– Yes, when the whole country was privatized, it was looted by the oligarchs and, apart from losing international positions, Russia lost a lot of quality of life. Putin really is a representative of the old sectors, we are not going to say communists, but state sectors, which seek a certain preeminence and continuity of the State. He sought to restore the prestige of Russia and the primacy of the state against different oligarchic groups. He had very good economic results at the beginning that allowed him to raise his own personal prestige and have a certain consensus in Russian society. It is also true that in Russia there have been problems of authoritarianism. I am not an electoral analyst, but in none of the elections has the opposition fully recognized the results, nor has the communist party, which is the main opposition force, nor the liberals nor the various nationalists.
– And your ideological stamp?
– Putin sells more stability, continuity and management than ideology itself. Conservative yes it is, nationalist not excessively for the Russian panorama; liberal capitalist free market yes, but not excessively; It is not a communist, but it does use a certain state leadership and sometimes a certain anti-oligarchic populism. He likes to play all the vectors of Russian society.
– And Volodymyr Zelensky?
– He was elected with two promises, to dismantle the Ukrainian oligarchic system, because Russia was an oligarchic and corrupt state, but the Ukrainian… Much more. That for one thing. And on the other, develop the Minsk pacts. The first couldn’t do it and the second couldn’t either. Why? Either they didn’t let him or he didn’t trust the Donetsk and Lugansk republics or Russia, or he didn’t know how to convince the military police leadership… We don’t know. If he writes his memoirs one day, he will tell why he went. He was elected by more than 70% and in 2022 his popularity was at 30% or so. And it is true that the war has once again made him very popular. Then something else happens. If not Zelensky, who is going to sign the peace? That is something that perhaps Russia has not calculated. You enter the war but how do you get out of it?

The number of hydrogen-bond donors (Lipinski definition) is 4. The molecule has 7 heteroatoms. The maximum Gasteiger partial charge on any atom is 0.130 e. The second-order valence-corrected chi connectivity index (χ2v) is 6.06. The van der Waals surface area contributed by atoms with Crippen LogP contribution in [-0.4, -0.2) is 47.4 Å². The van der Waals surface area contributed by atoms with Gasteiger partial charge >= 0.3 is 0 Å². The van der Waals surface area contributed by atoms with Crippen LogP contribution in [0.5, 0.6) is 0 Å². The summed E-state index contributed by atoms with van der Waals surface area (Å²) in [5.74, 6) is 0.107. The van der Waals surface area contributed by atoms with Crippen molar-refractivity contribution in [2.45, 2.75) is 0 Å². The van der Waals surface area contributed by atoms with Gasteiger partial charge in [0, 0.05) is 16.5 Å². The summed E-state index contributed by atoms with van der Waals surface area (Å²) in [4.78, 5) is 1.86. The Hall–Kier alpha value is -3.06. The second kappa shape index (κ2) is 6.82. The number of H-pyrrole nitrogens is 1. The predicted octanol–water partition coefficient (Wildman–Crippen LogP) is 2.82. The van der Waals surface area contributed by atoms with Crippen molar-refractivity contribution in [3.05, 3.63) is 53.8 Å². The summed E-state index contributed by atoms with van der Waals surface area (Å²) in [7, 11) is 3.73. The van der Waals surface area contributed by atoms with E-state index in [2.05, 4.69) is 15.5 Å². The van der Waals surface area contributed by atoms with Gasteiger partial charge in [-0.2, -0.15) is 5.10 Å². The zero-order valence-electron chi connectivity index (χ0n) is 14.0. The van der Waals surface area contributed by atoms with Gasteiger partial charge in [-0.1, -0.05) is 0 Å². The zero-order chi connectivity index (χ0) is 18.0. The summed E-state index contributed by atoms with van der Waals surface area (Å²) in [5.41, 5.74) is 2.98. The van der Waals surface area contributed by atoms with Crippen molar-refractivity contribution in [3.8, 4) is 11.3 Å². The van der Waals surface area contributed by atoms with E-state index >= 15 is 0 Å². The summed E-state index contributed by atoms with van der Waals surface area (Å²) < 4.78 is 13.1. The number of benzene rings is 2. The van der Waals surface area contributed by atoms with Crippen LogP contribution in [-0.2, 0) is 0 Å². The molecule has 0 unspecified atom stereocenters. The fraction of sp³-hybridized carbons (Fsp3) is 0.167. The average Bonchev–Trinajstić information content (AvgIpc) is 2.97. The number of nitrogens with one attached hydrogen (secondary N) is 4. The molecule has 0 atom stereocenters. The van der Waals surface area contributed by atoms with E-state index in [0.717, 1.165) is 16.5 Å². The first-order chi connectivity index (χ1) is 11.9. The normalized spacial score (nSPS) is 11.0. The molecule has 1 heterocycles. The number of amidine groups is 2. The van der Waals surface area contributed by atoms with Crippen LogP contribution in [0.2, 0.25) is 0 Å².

“Without China there will be no agreement”
-This war seems to have relaunched the arms race.
– Germany has said that it is going to put a lot of money into its Army to make it the third largest in the world. Other countries are also rearming. But it is a trend that came from before. We may notice it a little more in Europe, but the US and China were already engaged in a mini-arms race with tensions between the naval armies of both countries on the borders of the China Sea. So this rearmament is a peak in a trend that was already being seen in previous years.
– We are witnessing a very active mediation by Turkey for a peace agreement. And China?
– I don’t know if it will play the main role, but without China there will be no agreement. In a pact with geopolitical implications that go beyond Ukraine, Beijing will try to take advantage and ensure that its interests are reflected.
– Is the risk of a nuclear threat credible?
– I would say no, but I also thought there would be no war… On February 17 in a letter to the US, Russia still adhered to the Minsk agreements. Just that week in a couple of conferences that I gave, I thought that those agreements were going to go ahead. And I didn’t get it right, so lately when I’m asked ‘do you think this or that is going to happen?’, I prefer not to get wet. I would say no, but…